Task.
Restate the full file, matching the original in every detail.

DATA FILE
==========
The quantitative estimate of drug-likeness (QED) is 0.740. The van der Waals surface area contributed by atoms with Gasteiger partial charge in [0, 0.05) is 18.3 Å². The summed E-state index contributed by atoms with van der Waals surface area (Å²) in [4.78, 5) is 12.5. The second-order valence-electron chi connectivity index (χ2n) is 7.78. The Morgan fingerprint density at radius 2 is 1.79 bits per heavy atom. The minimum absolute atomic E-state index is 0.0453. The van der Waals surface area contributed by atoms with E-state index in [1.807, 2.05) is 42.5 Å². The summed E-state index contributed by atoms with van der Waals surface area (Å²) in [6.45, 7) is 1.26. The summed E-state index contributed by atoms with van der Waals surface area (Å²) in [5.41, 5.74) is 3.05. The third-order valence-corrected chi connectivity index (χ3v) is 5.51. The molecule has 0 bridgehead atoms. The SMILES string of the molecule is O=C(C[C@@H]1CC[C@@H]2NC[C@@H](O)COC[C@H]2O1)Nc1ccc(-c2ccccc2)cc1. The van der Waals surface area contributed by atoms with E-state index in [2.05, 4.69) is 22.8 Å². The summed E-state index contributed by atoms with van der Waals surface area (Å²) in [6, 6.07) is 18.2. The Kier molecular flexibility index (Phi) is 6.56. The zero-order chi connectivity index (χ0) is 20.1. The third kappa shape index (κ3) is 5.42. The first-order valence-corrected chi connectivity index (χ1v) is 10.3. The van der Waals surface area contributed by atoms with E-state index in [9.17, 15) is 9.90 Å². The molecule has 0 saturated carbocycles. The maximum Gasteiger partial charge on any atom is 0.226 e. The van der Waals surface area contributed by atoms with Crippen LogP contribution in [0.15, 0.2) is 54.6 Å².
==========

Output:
The quantitative estimate of drug-likeness (QED) is 0.740. The van der Waals surface area contributed by atoms with Gasteiger partial charge in [0, 0.05) is 18.3 Å². The summed E-state index contributed by atoms with van der Waals surface area (Å²) in [4.78, 5) is 12.5. The second-order valence-electron chi connectivity index (χ2n) is 7.78. The Morgan fingerprint density at radius 2 is 1.79 bits per heavy atom. The minimum absolute atomic E-state index is 0.0453. The van der Waals surface area contributed by atoms with E-state index in [1.807, 2.05) is 42.5 Å². The summed E-state index contributed by atoms with van der Waals surface area (Å²) in [6.45, 7) is 1.26. The summed E-state index contributed by atoms with van der Waals surface area (Å²) in [5.41, 5.74) is 3.05. The third-order valence-corrected chi connectivity index (χ3v) is 5.51. The molecule has 0 bridgehead atoms. The SMILES string of the molecule is O=C(C[C@@H]1CC[C@@H]2NC[C@@H](O)COC[C@H]2O1)Nc1ccc(-c2ccccc2)cc1. The van der Waals surface area contributed by atoms with E-state index in [2.05, 4.69) is 22.8 Å². The summed E-state index contributed by atoms with van der Waals surface area (Å²) in [6, 6.07) is 18.2. The Kier molecular flexibility index (Phi) is 6.56. The zero-order chi connectivity index (χ0) is 20.1. The third kappa shape index (κ3) is 5.42. The first-order valence-corrected chi connectivity index (χ1v) is 10.3. The van der Waals surface area contributed by atoms with E-state index in [9.17, 15) is 9.90 Å². The molecule has 0 saturated carbocycles. The maximum Gasteiger partial charge on any atom is 0.226 e. The van der Waals surface area contributed by atoms with Crippen LogP contribution in [0.15, 0.2) is 54.6 Å².